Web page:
3. This view, in my opinion, is correct, and although no case has been cited which is directly in point, it seems to me to be supported by authority. Jagannath v. Sheo Shanker I.L.R.(1930) Luck. 369 was a case in which a sub-mortgagee, who was a party to a suit for redemption by a puisne mortgagee against the sub-mortgagee's mortgagor who was a prior mortgagee, did not prove his sub-mortgage. It was held that it was not incumbent on the sub-mortgagee to claim payment in the redemption suit, although by failing to do so he risked his security; and that it was open to him to bring a suit against his own mortgagor to recover the sum advanced under Section 68 of the Transfer of Property Act. In this case, no doubt the decision was that a suit on the personal covenant was maintainable, but I see no reason why if the property as in the present case has not been sold a suit should not be maintainable for the sale of the sub-mortgagee's mortgagor's interest. In Narayana Rao v. Venkiah (1918) M.W.N. 902 it was held that a suit filed by a puisne mortgagee who had already been a party to a suit by a prior mortgagee to enforce his mortgage was not barred for the reason that the suit by the puisne mortgagee was not a suit for redemption but a suit on a different cause of action, namely, for the sale of the equity of redemption. Pichai Sahib v. Meera Rowther : AIR1937Mad799 was the converse case of a mortgagee who had been a party to but had raised no contentions in a suit by his sub-mortgagee for the sale of the hypothecated property, but later after a decree had been obtained by the sub-mortgagee but the property had not been sold, filed a suit to enforce his mortgage. It was held in this case also that the later suit was not barred because it was not on the same cause of action, and an observation was made by Madhavan Nair, J., which in my opinion might apply with equal force to the position of the sub-mortgagee in the present case. Madhavan Nair, J., pointed out that the result of a finding that the suit was not maintainable by the mortgagee would be that he would lose all his rights because the sub-mortgagee did not execute the decree in the present suit. In the present case, even if the sub-mortgagee had proved his mortgage and the amount due to him had been ascertained, he still would not be paid if the mortgagee failed to execute the decree and unless he has a right of suit he would lose the amount due to him because of the inactivity on the part of the mortgagee. This, as Madhavan Nair, J., has stated, cannot be right.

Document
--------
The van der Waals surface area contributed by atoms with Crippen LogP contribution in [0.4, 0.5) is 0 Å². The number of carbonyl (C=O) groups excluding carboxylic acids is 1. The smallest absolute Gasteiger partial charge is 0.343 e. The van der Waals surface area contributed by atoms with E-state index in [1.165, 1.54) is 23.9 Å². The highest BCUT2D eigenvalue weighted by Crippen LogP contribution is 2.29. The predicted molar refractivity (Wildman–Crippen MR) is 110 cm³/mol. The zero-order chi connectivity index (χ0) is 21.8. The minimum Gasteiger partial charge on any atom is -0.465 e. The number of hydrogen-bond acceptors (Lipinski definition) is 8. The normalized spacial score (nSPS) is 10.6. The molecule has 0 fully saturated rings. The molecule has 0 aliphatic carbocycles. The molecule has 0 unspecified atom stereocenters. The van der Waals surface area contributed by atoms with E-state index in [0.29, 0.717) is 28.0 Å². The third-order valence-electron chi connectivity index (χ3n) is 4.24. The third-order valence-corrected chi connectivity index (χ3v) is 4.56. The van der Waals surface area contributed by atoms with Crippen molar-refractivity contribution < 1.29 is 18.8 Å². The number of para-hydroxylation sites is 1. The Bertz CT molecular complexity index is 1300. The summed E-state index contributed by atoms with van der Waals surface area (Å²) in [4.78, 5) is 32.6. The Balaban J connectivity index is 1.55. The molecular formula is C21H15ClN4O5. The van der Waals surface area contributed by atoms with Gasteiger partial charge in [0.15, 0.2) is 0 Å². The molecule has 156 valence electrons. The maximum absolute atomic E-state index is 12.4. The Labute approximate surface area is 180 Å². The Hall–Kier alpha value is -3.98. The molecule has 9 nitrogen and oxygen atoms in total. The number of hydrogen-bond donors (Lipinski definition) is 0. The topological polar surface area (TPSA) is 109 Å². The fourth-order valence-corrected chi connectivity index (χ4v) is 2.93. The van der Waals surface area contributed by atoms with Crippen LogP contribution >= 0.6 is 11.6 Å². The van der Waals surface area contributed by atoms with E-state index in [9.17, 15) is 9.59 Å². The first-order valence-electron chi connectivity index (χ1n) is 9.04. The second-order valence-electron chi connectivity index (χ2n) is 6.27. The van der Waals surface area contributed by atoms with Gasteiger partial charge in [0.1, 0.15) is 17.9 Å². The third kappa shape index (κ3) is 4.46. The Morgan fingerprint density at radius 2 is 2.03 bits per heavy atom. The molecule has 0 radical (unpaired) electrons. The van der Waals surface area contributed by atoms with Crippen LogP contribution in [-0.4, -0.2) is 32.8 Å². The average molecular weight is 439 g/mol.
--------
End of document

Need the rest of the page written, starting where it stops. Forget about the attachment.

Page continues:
4. In my judgment, therefore, the decision of the learned District Judge was right. The appeal is dismissed with costs.
5. Leave to appeal is refused.